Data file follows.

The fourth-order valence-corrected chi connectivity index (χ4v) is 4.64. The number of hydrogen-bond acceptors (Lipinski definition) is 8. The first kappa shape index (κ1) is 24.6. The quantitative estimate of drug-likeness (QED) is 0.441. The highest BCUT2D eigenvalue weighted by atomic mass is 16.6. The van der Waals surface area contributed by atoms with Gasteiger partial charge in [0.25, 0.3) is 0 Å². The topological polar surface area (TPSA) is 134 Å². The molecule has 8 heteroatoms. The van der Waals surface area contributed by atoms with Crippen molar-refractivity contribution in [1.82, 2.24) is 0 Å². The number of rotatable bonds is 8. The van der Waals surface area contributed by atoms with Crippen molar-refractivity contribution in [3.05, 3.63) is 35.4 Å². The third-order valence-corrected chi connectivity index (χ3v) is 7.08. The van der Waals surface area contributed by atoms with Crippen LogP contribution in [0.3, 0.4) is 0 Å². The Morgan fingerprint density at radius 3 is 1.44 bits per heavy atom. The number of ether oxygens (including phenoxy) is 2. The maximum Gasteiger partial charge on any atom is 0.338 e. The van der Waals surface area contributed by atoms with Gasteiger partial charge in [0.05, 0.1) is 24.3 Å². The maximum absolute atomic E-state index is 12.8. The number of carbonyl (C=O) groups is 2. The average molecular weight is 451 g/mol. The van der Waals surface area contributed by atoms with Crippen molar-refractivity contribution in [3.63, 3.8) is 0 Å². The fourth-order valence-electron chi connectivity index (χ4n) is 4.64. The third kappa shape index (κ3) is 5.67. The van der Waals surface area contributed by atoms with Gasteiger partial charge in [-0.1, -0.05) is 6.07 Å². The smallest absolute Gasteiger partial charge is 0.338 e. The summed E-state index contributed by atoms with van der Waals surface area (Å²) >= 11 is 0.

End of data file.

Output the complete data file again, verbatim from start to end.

The fourth-order valence-corrected chi connectivity index (χ4v) is 4.64. The number of hydrogen-bond acceptors (Lipinski definition) is 8. The first kappa shape index (κ1) is 24.6. The quantitative estimate of drug-likeness (QED) is 0.441. The highest BCUT2D eigenvalue weighted by atomic mass is 16.6. The van der Waals surface area contributed by atoms with Gasteiger partial charge in [0.25, 0.3) is 0 Å². The topological polar surface area (TPSA) is 134 Å². The molecule has 8 heteroatoms. The van der Waals surface area contributed by atoms with Crippen molar-refractivity contribution in [1.82, 2.24) is 0 Å². The number of rotatable bonds is 8. The van der Waals surface area contributed by atoms with Crippen molar-refractivity contribution in [3.05, 3.63) is 35.4 Å². The third-order valence-corrected chi connectivity index (χ3v) is 7.08. The van der Waals surface area contributed by atoms with Crippen LogP contribution in [0.3, 0.4) is 0 Å². The Morgan fingerprint density at radius 3 is 1.44 bits per heavy atom. The number of ether oxygens (including phenoxy) is 2. The maximum Gasteiger partial charge on any atom is 0.338 e. The van der Waals surface area contributed by atoms with Gasteiger partial charge in [0.05, 0.1) is 24.3 Å². The maximum absolute atomic E-state index is 12.8. The number of carbonyl (C=O) groups is 2. The average molecular weight is 451 g/mol. The van der Waals surface area contributed by atoms with Crippen molar-refractivity contribution in [3.63, 3.8) is 0 Å². The fourth-order valence-electron chi connectivity index (χ4n) is 4.64. The third kappa shape index (κ3) is 5.67. The van der Waals surface area contributed by atoms with Gasteiger partial charge in [-0.1, -0.05) is 6.07 Å². The smallest absolute Gasteiger partial charge is 0.338 e. The summed E-state index contributed by atoms with van der Waals surface area (Å²) >= 11 is 0.